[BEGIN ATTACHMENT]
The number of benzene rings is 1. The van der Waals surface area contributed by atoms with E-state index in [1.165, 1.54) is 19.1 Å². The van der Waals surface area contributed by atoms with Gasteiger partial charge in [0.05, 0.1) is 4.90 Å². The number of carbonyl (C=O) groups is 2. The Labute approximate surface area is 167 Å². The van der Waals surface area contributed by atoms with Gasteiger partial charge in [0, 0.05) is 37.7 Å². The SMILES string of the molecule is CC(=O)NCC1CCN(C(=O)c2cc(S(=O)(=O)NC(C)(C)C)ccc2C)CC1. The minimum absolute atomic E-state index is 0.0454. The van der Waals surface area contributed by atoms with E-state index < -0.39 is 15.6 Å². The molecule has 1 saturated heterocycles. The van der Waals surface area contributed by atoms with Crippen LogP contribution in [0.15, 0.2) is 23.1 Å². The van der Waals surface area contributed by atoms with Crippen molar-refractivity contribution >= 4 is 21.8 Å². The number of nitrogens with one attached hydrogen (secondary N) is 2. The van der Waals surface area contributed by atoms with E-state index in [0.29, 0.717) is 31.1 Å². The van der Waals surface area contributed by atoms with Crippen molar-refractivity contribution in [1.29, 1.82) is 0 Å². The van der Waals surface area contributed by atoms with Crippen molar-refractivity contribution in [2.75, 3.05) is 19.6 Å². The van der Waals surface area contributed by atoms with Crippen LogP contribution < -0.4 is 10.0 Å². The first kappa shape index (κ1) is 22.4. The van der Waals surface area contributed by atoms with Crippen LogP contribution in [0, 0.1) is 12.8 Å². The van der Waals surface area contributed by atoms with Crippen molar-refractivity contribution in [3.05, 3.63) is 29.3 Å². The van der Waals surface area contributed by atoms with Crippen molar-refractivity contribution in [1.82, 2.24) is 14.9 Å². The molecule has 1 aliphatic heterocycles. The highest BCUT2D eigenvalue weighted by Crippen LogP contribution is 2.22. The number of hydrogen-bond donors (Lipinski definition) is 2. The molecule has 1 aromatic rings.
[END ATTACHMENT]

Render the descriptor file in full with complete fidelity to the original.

The number of benzene rings is 1. The van der Waals surface area contributed by atoms with E-state index in [1.165, 1.54) is 19.1 Å². The van der Waals surface area contributed by atoms with Gasteiger partial charge in [0.05, 0.1) is 4.90 Å². The number of carbonyl (C=O) groups is 2. The Labute approximate surface area is 167 Å². The van der Waals surface area contributed by atoms with Gasteiger partial charge in [0, 0.05) is 37.7 Å². The SMILES string of the molecule is CC(=O)NCC1CCN(C(=O)c2cc(S(=O)(=O)NC(C)(C)C)ccc2C)CC1. The minimum absolute atomic E-state index is 0.0454. The van der Waals surface area contributed by atoms with E-state index < -0.39 is 15.6 Å². The molecule has 1 saturated heterocycles. The van der Waals surface area contributed by atoms with Crippen LogP contribution in [0.15, 0.2) is 23.1 Å². The van der Waals surface area contributed by atoms with Crippen molar-refractivity contribution >= 4 is 21.8 Å². The number of nitrogens with one attached hydrogen (secondary N) is 2. The van der Waals surface area contributed by atoms with E-state index in [0.29, 0.717) is 31.1 Å². The van der Waals surface area contributed by atoms with Crippen molar-refractivity contribution in [1.29, 1.82) is 0 Å². The van der Waals surface area contributed by atoms with Crippen molar-refractivity contribution in [2.75, 3.05) is 19.6 Å². The van der Waals surface area contributed by atoms with Crippen LogP contribution < -0.4 is 10.0 Å². The first kappa shape index (κ1) is 22.4. The van der Waals surface area contributed by atoms with Crippen LogP contribution in [0, 0.1) is 12.8 Å². The van der Waals surface area contributed by atoms with Crippen molar-refractivity contribution in [3.05, 3.63) is 29.3 Å². The van der Waals surface area contributed by atoms with Crippen molar-refractivity contribution in [1.82, 2.24) is 14.9 Å². The molecule has 1 aliphatic heterocycles. The highest BCUT2D eigenvalue weighted by Crippen LogP contribution is 2.22. The number of hydrogen-bond donors (Lipinski definition) is 2. The molecule has 1 aromatic rings.